HC Deb 09 October 1946 vol 427 cc167-8
6. Mr. Gammans

asked the Parliamentary Secretary to the Ministry of Civil Aviation if he is aware of the public concern felt at the number of accidents to Dakota aircraft; and if he is in a position to make a statement on the subject.

Mr. Lindgren

The Dakota is a well-established type of transport aircraft which has been in extensive use throughout the world for many years. The accidents which have occurred in various parts of the world are rightly a matter for concern, but I am satisfied that the United Kingdom Corporations are justified in their confidence in this aircraft. So far as civil aviation is concerned, although there have been three accidents this year to Dakota aircraft operated by the United Kingdom Corporations, no passengers were killed but one passenger unfortunately broke a leg.

Mr. Gammans

Can the Parliamentary Secretary assure the House that we have enough spare parts for these aircraft, which are made in America, and can he say whether or not any report is to be issued by the Ministry on these accidents?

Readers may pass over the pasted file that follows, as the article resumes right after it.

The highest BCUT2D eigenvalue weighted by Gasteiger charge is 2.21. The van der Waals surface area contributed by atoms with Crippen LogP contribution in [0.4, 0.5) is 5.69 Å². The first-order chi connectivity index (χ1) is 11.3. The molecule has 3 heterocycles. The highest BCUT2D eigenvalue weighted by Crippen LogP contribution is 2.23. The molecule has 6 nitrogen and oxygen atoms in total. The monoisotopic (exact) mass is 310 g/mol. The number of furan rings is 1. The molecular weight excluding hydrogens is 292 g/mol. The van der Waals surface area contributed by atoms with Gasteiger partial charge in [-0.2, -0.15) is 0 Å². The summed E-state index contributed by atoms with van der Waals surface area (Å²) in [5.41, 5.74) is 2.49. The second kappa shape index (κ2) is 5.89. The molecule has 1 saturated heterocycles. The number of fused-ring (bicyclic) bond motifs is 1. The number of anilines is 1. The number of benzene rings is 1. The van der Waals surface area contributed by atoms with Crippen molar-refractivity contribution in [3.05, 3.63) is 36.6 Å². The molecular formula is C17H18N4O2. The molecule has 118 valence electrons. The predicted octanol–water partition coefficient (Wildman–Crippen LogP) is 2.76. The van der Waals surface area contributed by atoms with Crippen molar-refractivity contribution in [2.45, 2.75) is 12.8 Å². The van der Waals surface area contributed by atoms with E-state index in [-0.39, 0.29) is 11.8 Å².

Mr. Lindgren

The latter part of the question does not arise, because there have not been the accidents. So far as the first part of the question is concerned, such supplies as are available are being obtained. They are not in supply to the extent that would be desired, but every possibility to secure what supplies are available is taken.

Mr. Bowles

Now that we have got back to peace will any inquiries in future into any civil aviation accidents for which any of the corporations are responsible, be held in public?

Mr. Lindgren

I should need notice of that question. There are Statutory Rules and Regulations governing them.

Air-Commodore Harvey

Will the Parliamentary Secretary try to come to some arrangement with the American Government to purchase some of the surplus Dakota aircraft stored at Carlisle, so that there will be sufficient spares to meet requirements?

Mr. Lindgren

That would not solve the matter altogether, but it is under active consideration by the Ministry of Supply in conjunction with the Ministry of Civil Aviation.

Mr. John Lewis

In cases where accidents have taken place shortly after take off, has my hon. Friend any evidence to substantiate the allegation that the accidents have been caused by overloading?

Mr. Lindgren

No, Sir.

Mr. Scollan

Is my hon. Friend satisfied with the services in the various airports? My reason for asking is that I am not satisfied and I travel by air.

Mr. Lindgren

I hope that one will never be satisfied because perfection will perhaps never be reached, but everything possible is being done to secure as high a standard of maintenance as is humanly possible.